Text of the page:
Friday, December 24, 2010

What I learned this week 12/25/2010

Posted from Diigo. The rest of my favorite links are here.

Wednesday, December 22, 2010

What I learned this week 12/23/2010

Posted from Diigo. The rest of my favorite links are here.

Ban fiction from the curriculum - Hopewell, NJ, United States, ASCD EDge Blog post

Ban fiction from the curriculum - Hopewell, NJ, United States, ASCD EDge Blog post

I apologize if you need to register (it is free) in order to read this article....but it has me thinking about some earlier learning I've done.

Grant Wiggins (of UBD fame) has written a provocative post suggesting we ban fiction. Okay, not necessarily ban it but perhaps rethink it in terms of how much of it makes up our reading curriculum.

Wiggins argues that fiction is a leisure activity....ie not many of us will have a job in which we will be required to read fiction. Instead most of us will be reading heavy duty non-fiction such a reports or other technical documents...yet this type of reading makes up only a small fraction of what children read in school and based on NAEP scores kids aren't very good at reading non-fiction.

Couple that with what Willingham and Hirsch say about reading success being tied so closely to background knowledge it makes me wonder if we might be doing our students (especially boys, Wiggins says) by not reading more nonfiction.

Something to think about for the LA committee as they work on reading lists etc.

Tuesday, December 21, 2010

What I learned this week 12/22/2010

Posted from Diigo. The rest of my favorite links are here.

Monday, December 20, 2010

Students Know Good Teaching When They Get It, Survey Finds - NYTimes.com

Students Know Good Teaching When They Get It, Survey Finds - NYTimes.com
http://www.nytimes.com/2010/12/11/education/11education.html?_r=1

Researchers are studying value added measures and looking for other measures that correlate well.

Turns out student surveys seem to be a good way to figure out the teachers who "add value".

Student surveys reveal that the following statement correlate to value added teachers:

Classrooms where a majority of students said they agreed with the statement, “Our class stays busy and doesn’t waste time,” tended to be led by teachers with high value-added scores, the report said.
The same was true for teachers whose students agreed with the statements, “In this class, we learn to correct our mistakes,” and, “My teacher has several good ways to explain each topic that we cover in this class.”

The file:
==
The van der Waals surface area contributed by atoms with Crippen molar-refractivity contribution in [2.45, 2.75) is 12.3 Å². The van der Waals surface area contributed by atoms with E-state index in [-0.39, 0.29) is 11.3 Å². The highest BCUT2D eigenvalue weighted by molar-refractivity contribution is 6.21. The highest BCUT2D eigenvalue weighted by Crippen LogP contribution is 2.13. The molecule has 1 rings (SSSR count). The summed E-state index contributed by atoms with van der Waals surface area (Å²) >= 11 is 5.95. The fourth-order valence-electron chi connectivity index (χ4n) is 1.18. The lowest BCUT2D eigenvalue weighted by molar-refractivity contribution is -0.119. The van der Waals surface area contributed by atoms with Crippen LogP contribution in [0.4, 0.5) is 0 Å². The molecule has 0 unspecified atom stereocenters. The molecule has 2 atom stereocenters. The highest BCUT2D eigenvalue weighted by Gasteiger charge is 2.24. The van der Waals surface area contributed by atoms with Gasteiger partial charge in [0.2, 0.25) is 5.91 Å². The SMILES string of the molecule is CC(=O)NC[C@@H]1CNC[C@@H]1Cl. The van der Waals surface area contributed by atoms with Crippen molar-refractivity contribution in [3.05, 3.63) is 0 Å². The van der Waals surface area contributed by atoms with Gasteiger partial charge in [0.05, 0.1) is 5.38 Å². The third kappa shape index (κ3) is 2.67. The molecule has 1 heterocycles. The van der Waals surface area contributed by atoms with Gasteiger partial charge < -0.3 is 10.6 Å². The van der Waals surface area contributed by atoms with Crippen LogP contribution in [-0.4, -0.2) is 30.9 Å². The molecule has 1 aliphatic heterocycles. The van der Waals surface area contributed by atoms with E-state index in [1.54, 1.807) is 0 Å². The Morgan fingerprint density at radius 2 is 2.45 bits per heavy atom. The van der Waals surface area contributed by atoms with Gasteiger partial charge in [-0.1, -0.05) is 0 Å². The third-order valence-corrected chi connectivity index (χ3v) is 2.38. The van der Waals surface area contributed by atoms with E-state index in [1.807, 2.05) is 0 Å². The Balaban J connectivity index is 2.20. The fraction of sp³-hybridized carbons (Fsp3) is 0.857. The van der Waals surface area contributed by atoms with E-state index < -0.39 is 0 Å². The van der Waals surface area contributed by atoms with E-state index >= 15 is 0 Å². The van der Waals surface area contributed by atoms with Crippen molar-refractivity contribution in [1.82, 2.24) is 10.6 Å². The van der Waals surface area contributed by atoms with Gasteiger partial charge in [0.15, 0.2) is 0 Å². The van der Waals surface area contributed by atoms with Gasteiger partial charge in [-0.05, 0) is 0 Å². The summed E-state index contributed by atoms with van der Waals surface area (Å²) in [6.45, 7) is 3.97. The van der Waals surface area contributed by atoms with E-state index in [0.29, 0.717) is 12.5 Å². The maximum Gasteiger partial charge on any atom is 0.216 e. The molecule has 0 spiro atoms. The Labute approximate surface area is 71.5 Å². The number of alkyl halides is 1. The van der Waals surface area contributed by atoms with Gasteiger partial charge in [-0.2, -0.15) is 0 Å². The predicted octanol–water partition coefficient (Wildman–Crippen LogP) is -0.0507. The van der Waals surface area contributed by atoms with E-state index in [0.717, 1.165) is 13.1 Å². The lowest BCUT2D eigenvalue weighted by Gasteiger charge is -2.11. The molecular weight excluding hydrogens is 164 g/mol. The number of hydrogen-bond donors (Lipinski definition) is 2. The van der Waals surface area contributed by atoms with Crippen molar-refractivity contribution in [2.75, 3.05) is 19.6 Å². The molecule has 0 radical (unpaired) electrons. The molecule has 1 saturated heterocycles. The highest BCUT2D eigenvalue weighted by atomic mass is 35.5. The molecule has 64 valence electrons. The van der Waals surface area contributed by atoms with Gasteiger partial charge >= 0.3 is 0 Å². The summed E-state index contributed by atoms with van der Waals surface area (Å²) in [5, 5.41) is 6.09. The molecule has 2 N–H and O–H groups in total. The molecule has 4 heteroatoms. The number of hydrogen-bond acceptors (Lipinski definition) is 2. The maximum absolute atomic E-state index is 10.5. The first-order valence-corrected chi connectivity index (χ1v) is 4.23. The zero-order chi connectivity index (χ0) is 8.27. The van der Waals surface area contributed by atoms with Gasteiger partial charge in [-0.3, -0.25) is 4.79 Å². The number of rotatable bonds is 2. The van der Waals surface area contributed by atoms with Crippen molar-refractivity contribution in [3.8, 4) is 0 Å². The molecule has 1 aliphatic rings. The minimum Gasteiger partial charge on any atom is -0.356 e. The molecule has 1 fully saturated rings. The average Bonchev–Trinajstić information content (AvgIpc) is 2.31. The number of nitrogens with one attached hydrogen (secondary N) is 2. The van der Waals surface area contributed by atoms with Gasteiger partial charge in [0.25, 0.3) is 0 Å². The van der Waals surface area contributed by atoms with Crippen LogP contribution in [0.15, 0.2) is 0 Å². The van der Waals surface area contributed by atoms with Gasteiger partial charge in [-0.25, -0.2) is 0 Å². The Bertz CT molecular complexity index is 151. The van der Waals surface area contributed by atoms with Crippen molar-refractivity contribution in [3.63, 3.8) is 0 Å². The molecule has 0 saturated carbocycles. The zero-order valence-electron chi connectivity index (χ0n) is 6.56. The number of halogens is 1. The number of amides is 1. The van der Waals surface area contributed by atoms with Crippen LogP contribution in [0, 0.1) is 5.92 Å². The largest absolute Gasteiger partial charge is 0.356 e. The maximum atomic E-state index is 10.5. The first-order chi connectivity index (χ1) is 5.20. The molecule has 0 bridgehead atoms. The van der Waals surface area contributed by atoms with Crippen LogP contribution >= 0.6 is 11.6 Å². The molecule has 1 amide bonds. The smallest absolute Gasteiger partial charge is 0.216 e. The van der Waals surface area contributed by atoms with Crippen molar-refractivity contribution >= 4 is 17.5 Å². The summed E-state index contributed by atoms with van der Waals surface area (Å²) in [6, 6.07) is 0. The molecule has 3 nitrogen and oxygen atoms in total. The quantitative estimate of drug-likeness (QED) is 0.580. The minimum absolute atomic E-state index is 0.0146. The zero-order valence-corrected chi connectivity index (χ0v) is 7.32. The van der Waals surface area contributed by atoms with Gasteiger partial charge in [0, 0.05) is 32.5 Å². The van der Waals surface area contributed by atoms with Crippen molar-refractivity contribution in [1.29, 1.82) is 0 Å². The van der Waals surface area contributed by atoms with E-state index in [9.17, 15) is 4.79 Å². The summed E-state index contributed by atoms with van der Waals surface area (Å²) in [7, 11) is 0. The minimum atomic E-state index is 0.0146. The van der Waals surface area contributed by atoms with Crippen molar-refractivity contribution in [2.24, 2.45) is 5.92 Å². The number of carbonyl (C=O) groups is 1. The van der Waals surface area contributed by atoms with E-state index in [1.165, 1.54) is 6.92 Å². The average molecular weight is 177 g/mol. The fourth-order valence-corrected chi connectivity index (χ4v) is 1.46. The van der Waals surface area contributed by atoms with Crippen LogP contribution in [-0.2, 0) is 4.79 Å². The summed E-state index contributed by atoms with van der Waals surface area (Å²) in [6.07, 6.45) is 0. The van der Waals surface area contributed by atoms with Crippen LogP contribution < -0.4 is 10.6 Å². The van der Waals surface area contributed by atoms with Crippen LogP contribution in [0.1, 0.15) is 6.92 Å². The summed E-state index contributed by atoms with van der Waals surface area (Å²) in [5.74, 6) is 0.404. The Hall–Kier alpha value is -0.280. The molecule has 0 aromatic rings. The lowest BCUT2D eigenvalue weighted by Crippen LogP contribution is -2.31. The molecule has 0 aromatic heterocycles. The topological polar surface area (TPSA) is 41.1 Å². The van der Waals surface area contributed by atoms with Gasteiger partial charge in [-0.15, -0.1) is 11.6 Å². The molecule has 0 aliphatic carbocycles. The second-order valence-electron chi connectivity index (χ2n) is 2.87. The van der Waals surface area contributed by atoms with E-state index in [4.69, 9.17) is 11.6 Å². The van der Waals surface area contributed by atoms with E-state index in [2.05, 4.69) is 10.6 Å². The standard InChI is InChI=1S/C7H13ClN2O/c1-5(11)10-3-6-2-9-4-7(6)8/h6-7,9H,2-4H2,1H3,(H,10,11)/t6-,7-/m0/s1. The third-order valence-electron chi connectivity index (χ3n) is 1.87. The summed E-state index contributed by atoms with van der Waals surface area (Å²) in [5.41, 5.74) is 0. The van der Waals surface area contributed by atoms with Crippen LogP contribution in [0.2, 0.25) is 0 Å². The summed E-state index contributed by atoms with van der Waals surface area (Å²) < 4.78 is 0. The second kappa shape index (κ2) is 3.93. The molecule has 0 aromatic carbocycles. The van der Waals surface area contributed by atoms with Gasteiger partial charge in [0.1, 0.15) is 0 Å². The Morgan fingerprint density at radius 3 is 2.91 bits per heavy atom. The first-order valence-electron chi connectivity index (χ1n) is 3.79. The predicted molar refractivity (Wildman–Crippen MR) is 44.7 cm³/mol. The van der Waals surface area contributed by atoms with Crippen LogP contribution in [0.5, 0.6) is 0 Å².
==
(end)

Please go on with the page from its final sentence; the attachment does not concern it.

Teachers whose students agreed with the statement, “We spend a lot of time in this class practicing for the state test,” tended to make smaller gains on those exams than other teachers.

I don't think the article mentions the age of the students being surveyed. At what age is a student able to objectively and thoughtfully answer these questions?

For a number of years our school administered a survey called CSImpact or something close to that. It surveyed all stakeholders....including students as young as grade 3. In addition, we also gave our own student surveys. I thought the gathered data was not only interesting but relevant and for a number of years (before NCLB) it drove much of our improvement efforts. However, for a variety of reasons, we no longer give the survey.

I've asked us to give some type of students survey but the idea hasn't gained much traction.

After reading this article I think it is time to start asking again.


What I learned this week 12/21/2010

Posted from Diigo. The rest of my favorite links are here.

Saturday, December 18, 2010

Thursday, December 16, 2010

Announcing the 2010 Edublog Awards Winners! – The Edublog Awards

Announcing the 2010 Edublog Awards Winners! – The Edublog Awards
http://edublogawards.com/announcing-the-2010-edublog-awards-winners/

As we come to the end of another calendar year I like to reflect on the year we are so close to completing. Part of that routine involves going through various end of year lists that other people post on their blogs. Of special note I especially like to look over best of the year music lists, music videos, books, children's books, movies, cookbooks.